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Holidaymakers scrambling to return after new quarantine restrictions imposed

People in Portugal, Hungary, French Polynesia and Reunion are affected by the latest ruling.

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Baggage sits on one of the carousels in Heathrow’s Terminal 5 (Steve Parsons/PA)

Baggage sits on one of the carousels in Heathrow’s Terminal 5 (Steve Parsons/PA)

Baggage sits on one of the carousels in Heathrow’s Terminal 5 (Steve Parsons/PA)

British holidaymakers face another race against time to get home before new quarantine rules on countries including Portugal and Hungary come into force.

The Government announced on Thursday evening that Portugal, Hungary, French Polynesia and Reunion have been removed from the quarantine exemption list.

Transport Secretary Grant Shapps said that travellers arriving in England from those countries after 4am on Saturday will have to self-isolate for 14 days.

It comes as reports suggested ministers are divided over new social distancing rules in England that will limit social gatherings to groups of just six people both indoors and outside from Monday.

On Thursday Scotland’s First Minister Nicola Sturgeon announced similar measures limiting indoor and outdoor gatherings to groups of six from two households, with a key difference that children under 12 would not be included.

The Daily Telegraph reported on Friday that senior Tories also want younger children to be exempt from the so-called “rule of six” in England, while the Daily Mail claimed Health Secretary Matt Hancock was the only Cabinet minister on Boris Johnson’s coronavirus strategy committee to support the plan at a meeting on Tuesday, the day before it was announced by the Prime Minister.

The latest quarantine measures were criticised as a “major body blow” to consumer confidence which left families in a race against time get home.

Mr Shapps also tweeted that Sweden will be added to the exemption list meaning travellers entering England from there will not have to quarantine.

He said: “Data shows we need to remove Portugal (minus the Azores and Madeira), Hungary, French Polynesia and Reunion from the Travel Corridor list to keep everyone safe.”

But World Travel and Tourism Council president and chief executive Gloria Guevara said: “Taking Portugal and Hungary off the exception list has left families in a race against time to find flights and get home to avoid going into 14 days of isolation or cancel their already made plans.

“This depressingly familiar situation is a major body blow to consumer confidence to travel.”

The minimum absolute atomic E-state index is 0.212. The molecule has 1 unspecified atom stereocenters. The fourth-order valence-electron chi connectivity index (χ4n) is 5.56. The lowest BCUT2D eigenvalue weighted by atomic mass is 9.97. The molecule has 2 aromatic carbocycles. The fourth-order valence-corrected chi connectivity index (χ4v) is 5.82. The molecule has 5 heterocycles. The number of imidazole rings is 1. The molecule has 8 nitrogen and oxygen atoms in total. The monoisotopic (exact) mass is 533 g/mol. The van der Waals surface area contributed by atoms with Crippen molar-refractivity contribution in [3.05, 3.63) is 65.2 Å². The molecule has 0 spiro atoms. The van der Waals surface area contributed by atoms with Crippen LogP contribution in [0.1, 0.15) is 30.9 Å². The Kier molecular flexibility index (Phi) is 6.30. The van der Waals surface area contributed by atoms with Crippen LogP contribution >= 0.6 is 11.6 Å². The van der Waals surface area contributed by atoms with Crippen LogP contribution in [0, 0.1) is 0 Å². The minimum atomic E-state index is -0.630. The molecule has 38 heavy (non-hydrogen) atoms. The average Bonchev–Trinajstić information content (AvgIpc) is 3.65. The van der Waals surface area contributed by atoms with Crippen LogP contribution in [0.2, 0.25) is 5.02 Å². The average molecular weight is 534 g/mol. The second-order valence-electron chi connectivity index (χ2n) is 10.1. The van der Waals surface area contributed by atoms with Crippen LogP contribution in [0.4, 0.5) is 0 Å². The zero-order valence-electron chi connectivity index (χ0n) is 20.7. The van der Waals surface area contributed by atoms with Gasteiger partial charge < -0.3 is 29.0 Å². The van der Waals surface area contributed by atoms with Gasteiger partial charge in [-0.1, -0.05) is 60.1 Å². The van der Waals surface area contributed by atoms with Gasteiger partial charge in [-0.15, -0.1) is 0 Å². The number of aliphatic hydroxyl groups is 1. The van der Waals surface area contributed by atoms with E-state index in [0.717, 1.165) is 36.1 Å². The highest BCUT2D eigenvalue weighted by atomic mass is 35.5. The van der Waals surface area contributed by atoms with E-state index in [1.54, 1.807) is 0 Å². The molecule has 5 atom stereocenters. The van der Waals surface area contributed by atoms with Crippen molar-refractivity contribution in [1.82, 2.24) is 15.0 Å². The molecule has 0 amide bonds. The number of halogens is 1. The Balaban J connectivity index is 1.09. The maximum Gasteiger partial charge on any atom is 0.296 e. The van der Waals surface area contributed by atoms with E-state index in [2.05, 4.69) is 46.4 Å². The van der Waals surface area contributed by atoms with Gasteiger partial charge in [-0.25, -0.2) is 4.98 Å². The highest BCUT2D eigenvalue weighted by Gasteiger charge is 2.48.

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Seven-day rate of new Covid-19 cases (PA Graphics)

Seven-day rate of new Covid-19 cases (PA Graphics)

Press Association Images

Seven-day rate of new Covid-19 cases (PA Graphics)

In Scotland, the First Minister also announced changes for the hospitality sector, making it mandatory for customers to wear face coverings “whenever they are moving around and not eating or drinking”.

Meanwhile Wales’ First Minister Mark Drakeford is expected to confirm on Friday that people will only be able to meet in groups of six or under indoors from Monday.

But people will also still be able to meet up in groups of up to 30 outdoors, as long as they maintain social distancing.

It comes as coronavirus rates continued to increase across parts of the UK with Leeds and Birmingham among areas at risk of further lockdown measures.

The most recent data for the seven days to September 7 showed Birmingham had the second highest rate of new cases in the country at 85.4 per 100,000 people and 975 new cases while Leeds had 536 new cases and a rate of 67.6.

The Treasury Select Committee is also warning that Chancellor Rishi Sunak risks mass long-term unemployment and putting hard-hit viable firms out of business if the furlough scheme comes to an abrupt end on October 31.

In the second report of its inquiry into the economic impact of coronavirus the cross-party committee of MPs is recommending a “targeted” extension to the coronavirus furlough scheme.

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(PA Graphics)

(PA Graphics)

Press Association Images

(PA Graphics)

On Thursday Mr Hancock defended the Government’s ambitious mass Covid-19 testing proposals in the face of laughter and heckling in Parliament.

He hit out at the “naysayers” in the House of Commons when outlining the Operation Moonshot plans, which aim to see millions of UK-wide tests carried out daily with results available in 90-to-20 minutes but have been criticised as overly ambitious and relying on technology that does not yet exist.

Leaked documents seen by the BMJ medical journal suggested the project could have a price tag of £100 billion – close to that of the £114 billion budget given to NHS England in 2018-19.

The latest Department of Health and Social Care figures revealed the number of close contacts of people who tested positive for Covid-19 in England reached through the test and trace system fell to its lowest level since the system was launched.

Just over two thirds (69.2%) of close contacts were reached in the week ending September 2, down slightly from 69.8% in the previous week, and once again short of the Government’s 80% target.

The figures also showed that the system recorded the highest weekly number of positive tests since it was launched at the end of May.

PA